Tuesday, October 30, 2007

Financial Foolishness

Came across the following article in a mainstream financial newspaper in India:

Mutual Funds Best Bet to Beat Inflation

The sheer stupidity of the article is staggering.

See, for example:

"he said even a regular investment of a small sum of Rs 200 a month through the Systematic Investment Plan (SIP) route for 6 or 7 years would fetch an investor Rs 12 lakh after 20 years subject to an annualised return of 10 per cent"

Now supposing the investor does better and invests 200x12x7 = 16800 right at the beginning. Compounding a non-inflation-adjusted return of 10% (as claimed) leads to a multiple of 1.1^20 = 6.72. 6.72 times the original principal = 112896.

Counting in inflation at 5% per annum, the multiple reduces to: 1.05^20 = 2.65, giving an inflation adjusted return at the end of 20 years = 44575.

It doesn't look as spectacular, correct?

Let's look further:

"In today’s scenario, the stock market would provide a return of 20-25 per cent annually."

Not so, that has been the historical long term performance of Sensex over 20 years (where individual years at times gave negative returns), inducing future performance from the past is completely irrational.

"When the returns are 20 per cent, the maturity value at the end of 20 years would be doubled to Rs 24 lakh. Investment of Rs 500 every month could get a return of Rs 30- Rs 35 lakh after 20 years whereas the actual investment is only for 6 or 7 years. No other savings could match the return provided by MFs."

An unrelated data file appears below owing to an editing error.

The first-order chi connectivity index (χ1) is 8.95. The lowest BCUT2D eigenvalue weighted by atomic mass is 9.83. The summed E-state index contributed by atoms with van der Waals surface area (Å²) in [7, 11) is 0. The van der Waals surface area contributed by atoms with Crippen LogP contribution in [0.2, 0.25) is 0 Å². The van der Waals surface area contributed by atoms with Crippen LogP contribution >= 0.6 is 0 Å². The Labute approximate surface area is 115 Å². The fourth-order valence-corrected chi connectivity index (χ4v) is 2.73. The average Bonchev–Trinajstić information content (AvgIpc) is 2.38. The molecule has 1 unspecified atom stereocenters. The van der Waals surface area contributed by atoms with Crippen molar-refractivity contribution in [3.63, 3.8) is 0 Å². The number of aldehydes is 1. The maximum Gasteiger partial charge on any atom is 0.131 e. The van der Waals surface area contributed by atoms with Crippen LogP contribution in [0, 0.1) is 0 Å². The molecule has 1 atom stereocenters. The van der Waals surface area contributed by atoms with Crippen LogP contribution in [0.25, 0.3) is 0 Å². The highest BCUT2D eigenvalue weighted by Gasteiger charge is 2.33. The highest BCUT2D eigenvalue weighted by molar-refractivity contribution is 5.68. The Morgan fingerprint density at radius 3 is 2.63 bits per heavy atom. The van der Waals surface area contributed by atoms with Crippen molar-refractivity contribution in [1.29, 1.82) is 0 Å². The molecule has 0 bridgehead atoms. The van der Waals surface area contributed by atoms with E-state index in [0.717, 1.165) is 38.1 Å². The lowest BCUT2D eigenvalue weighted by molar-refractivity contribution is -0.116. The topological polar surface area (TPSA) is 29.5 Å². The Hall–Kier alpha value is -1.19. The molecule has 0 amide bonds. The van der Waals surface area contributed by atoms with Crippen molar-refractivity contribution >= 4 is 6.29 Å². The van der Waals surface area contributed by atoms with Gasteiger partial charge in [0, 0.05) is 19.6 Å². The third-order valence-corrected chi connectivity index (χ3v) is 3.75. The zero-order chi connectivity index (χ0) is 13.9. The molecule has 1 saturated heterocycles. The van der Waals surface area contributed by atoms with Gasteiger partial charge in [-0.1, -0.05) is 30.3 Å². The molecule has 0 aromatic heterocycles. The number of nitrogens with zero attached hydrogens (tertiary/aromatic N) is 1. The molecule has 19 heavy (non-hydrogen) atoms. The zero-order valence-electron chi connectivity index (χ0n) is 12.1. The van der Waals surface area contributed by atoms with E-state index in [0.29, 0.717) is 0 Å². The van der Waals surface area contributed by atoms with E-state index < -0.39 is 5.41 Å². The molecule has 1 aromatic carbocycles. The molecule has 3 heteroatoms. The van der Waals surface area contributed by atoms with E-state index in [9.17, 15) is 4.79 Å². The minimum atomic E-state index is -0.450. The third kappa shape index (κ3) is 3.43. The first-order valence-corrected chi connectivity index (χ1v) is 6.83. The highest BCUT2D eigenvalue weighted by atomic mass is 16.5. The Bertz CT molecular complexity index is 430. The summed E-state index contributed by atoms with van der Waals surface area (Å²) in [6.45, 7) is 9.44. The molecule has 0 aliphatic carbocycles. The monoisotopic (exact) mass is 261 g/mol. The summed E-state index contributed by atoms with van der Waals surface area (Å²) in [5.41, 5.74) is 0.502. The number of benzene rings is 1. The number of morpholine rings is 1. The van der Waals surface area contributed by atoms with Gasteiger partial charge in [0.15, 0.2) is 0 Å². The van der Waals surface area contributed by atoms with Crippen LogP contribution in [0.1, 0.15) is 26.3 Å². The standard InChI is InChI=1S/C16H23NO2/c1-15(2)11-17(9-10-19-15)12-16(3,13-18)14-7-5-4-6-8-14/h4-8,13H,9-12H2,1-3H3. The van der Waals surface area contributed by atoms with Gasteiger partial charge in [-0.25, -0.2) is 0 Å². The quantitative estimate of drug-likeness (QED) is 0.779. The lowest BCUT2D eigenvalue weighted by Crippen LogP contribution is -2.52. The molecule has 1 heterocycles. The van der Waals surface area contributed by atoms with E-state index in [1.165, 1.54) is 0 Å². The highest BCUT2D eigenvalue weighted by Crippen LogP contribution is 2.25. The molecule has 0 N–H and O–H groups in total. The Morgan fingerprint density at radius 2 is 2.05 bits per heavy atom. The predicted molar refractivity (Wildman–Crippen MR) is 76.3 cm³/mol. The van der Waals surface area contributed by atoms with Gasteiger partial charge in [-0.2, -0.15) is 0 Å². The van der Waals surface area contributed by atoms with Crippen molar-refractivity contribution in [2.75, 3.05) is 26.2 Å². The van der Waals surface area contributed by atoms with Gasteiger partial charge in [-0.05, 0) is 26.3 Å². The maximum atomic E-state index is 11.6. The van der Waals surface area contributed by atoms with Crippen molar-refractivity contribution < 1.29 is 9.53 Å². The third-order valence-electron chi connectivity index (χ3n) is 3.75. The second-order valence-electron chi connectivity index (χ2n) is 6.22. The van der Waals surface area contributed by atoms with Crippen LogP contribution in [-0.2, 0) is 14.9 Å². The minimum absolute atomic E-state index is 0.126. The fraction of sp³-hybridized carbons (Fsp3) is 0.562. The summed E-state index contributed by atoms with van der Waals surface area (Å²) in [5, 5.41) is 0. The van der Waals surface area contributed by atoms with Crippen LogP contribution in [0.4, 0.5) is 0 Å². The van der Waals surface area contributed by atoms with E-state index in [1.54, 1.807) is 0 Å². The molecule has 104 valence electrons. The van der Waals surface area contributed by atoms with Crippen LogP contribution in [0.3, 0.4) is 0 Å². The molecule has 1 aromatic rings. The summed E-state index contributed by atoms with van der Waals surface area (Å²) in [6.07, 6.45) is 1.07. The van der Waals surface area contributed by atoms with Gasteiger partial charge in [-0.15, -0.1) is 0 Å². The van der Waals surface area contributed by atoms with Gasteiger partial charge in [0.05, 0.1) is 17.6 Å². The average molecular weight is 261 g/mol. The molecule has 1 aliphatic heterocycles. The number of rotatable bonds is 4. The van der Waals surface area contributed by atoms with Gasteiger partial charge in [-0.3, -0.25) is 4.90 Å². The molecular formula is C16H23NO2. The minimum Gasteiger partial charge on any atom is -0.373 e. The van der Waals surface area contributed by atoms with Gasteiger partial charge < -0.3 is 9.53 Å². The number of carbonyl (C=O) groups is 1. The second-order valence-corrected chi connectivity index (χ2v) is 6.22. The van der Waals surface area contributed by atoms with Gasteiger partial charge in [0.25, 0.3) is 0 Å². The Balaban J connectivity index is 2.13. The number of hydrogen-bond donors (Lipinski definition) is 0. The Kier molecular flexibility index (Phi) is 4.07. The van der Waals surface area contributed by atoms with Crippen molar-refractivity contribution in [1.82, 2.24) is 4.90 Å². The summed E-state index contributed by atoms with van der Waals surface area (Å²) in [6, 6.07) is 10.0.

Alright, let's calculate. Suppose the investor invests 500x12x7 = 42000 right at the beginning, and earns a non-inflation-adjusted return of 20%. Over a 20 year period, the compounding multiple of principal = 38.33. Asset value = 16 lakhs. (when it is claimed to be 30-35 lakhs).

Counting inflation of 5%, the returns are only 16 times = 672000.

Assuming, of course the following:

1. The market is not in a temporary crash after 20 years (which might take 5 more years to get out of).

2. The market behaves in the long term and the investment does not get blown up.

3. One discounts MF loads, brokerage charges and MF management charges.

Finally, the piece-de-resistance:

"Offering a personal example, he said `believe me or not, I am investing and making money only after reading the business column in the Business Line.'"


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